[OPE-L:4226] Re: Re: Re: Re: Part Two of Volume III of Capital

From: Rakesh Narpat Bhandari (rakeshb@Stanford.EDU)
Date: Sun Oct 22 2000 - 16:40:57 EDT

Steve, Duncan and others,

Please turn to pg. 98-99 of Duncan's book.

  Duncan takes the unit prices of production for the outputs and 
transforms the inputs in terms of them. This is exactly what Allin 
did. It's what Marxists have been doing for 100 years. I want to 
challenge the logic of this by simply introducing the reality of 
productivity change..

Duncan's transformation of the steel inputs now has the sum of their 
prices exceed the sum of their values. 15,750>15,000

I want to step back and do something exceedingly simple, but it's a 
path that is blocked if one needs to amortize the investment made in 
learning all the properties of equilibrium prices.

   Let us assume that productivity is increasing 5% a period.

So since the value of a steel unit is monetarily represented by $2 at 
the end of this period, the value of a unit of steel input would be 

Now that means where Duncan had assumed that the steel inputs for 
both branches represented 7500 physical units of steel, there is 
really only 7109 units which had a value of $15000.

Similarly, Duncan assumes that the wheat input of $10,000 represents 
6,667 units of wheat. But again if we assume that productivity has 
increased 5%, then wheat inputs with a value of 10,000 only represent 
6,329 units of wheat. The unit value of wheat as input would $1.58, 
instead of $1.50 as for the output. Again these discrepancies would 
of course be much less of course if we assumed less productivity 

Now the question becomes what should the unit prices of production be 
for the inputs?

It should be obvious now that the inputs cannot be transformed into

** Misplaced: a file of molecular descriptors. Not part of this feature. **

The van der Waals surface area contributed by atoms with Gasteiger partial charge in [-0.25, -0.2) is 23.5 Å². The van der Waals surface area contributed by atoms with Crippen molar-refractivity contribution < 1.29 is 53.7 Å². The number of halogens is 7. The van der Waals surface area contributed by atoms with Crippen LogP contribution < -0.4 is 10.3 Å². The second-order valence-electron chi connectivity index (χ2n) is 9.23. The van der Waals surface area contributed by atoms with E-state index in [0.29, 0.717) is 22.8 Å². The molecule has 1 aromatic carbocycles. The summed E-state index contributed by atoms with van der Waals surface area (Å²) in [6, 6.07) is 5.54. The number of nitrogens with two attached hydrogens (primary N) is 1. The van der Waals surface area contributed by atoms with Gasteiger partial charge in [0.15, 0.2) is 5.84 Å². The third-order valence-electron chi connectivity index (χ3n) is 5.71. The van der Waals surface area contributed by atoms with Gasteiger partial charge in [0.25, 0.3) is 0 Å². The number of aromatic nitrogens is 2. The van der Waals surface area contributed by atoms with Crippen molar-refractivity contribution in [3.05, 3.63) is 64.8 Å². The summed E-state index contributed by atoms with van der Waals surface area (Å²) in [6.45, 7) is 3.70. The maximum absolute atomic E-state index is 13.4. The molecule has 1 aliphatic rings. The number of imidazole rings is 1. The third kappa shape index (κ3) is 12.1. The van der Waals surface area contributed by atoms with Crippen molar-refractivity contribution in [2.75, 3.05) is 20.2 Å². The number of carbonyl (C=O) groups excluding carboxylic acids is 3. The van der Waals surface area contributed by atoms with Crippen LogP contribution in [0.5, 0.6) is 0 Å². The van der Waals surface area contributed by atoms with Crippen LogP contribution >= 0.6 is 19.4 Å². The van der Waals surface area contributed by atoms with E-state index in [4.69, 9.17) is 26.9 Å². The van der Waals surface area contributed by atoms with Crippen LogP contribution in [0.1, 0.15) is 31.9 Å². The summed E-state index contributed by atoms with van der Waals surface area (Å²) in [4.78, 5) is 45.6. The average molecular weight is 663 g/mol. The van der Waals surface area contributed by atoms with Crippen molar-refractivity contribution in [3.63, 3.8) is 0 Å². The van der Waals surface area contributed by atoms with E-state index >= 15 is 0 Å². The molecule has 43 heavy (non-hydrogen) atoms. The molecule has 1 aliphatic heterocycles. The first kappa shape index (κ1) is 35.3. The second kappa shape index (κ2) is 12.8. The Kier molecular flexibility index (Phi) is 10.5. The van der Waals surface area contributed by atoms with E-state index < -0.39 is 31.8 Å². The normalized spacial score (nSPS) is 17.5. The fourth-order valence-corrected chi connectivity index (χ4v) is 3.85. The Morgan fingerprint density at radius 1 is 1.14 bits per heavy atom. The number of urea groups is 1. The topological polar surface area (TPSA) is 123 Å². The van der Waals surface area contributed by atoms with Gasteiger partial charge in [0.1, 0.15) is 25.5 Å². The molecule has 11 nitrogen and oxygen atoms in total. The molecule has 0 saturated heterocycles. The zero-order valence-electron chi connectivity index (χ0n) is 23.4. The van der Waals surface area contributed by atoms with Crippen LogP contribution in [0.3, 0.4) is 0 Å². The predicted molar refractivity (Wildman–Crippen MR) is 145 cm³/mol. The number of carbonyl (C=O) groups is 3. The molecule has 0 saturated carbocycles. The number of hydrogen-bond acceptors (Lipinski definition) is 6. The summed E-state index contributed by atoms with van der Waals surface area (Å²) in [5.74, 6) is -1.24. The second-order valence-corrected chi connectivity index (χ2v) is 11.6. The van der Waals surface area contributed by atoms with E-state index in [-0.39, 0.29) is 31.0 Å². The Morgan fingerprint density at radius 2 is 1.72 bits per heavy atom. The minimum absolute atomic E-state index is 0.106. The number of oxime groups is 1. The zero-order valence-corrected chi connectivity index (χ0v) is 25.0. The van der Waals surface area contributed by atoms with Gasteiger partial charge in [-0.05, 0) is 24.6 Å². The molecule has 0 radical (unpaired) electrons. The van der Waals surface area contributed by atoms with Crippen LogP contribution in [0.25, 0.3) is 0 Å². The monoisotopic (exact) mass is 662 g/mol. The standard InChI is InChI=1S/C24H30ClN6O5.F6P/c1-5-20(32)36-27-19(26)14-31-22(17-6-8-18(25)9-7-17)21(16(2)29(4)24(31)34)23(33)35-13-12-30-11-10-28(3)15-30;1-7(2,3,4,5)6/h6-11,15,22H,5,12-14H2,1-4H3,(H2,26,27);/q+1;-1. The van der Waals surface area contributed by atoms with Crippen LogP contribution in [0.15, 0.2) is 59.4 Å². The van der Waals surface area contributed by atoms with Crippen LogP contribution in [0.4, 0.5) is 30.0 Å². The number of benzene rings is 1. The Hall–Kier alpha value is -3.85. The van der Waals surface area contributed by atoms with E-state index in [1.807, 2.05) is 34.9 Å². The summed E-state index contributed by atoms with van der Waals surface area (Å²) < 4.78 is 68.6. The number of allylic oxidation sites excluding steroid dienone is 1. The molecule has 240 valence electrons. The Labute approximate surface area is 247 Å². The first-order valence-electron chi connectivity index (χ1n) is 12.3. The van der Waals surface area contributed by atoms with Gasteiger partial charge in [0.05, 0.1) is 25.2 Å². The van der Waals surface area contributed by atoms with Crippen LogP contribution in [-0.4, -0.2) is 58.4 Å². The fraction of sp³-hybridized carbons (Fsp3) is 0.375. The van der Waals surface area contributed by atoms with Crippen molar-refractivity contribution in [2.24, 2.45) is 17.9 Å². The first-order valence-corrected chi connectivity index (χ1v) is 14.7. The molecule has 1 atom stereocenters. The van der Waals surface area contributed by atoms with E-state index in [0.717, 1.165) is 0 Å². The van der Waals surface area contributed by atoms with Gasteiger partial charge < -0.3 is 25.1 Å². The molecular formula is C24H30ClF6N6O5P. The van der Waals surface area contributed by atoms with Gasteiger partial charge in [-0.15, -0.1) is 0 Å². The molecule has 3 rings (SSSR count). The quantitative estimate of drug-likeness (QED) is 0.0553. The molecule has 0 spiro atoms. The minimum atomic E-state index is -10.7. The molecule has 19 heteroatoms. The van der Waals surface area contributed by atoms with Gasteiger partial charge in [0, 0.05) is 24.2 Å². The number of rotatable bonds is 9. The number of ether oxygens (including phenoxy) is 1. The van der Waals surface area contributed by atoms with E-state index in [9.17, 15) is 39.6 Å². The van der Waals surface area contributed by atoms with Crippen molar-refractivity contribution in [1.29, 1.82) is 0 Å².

the same unit prices of production as the outputs. This is the main 
point. No lecture about my ignorance of identity matrices is a 
response to this.

That is, if we use Duncan's output p's on the inputs ($2.10 for 
steel, $1.40 for wheat), then both wheat and steel would have prices 
of production less than their values.

For ease of calculation, I asked Allin to do one simple thing. Let's 
transform the inputs such that sum of the cost prices don't change. 
In Duncan's example, it's 25,000.

What makes this quite easy is that if we use the same P/V ratios 
(2.1/2 and 1.5/1.4) for the outputs and apply them to the inputs, it 
turns out almost just right. (1.05x$2.11x7109 +.93x$1.58x6329=a 
little bit more than 25,000, +45).  There would have to be only the 
smallest change in the PV ratios over time if one wanted to keep the 
total cost prices the same after the transforming of the inputs. But 
even this is not necessary; it only preserves the original 
calculation of the r.

And it becomes unbelievable to me that one could dismiss as 
implausible that  after the transforming of the inputs, Marx's 
determination of the average rate of profit will no longer make 
sufficient sense to even allow the right to be tested as a hypothesis.

It may not hold in cases of simple reproduction or equilibrium 
prices, but who cares? Why won't it hold in cases where unit values 
and unit prices of production are changing, even gradually, over time?

Again, my point is that I don't know what unit prices of production 
in terms of which to transform the inputs. I just know that they 
couldn't have been the same as for the outputs. And all this talk 
about long term *unit* prices of production has not yet been backed 
up by a single quote in Marx.

  I am just saying that as long as we are keeping the value of money 
constant (to which Duncan agrees) and the least bit concerned with 
the utterly realistic condition of rising labor productivity, one 
cannot use the same unit prices of production on the inputs as 
derived for the outputs, thereby eliminating time and characteristic 
productivity growth from the system.

And one doesn't have to allow anything to go to see how such a system 
could easily work.

All the best, Rakesh

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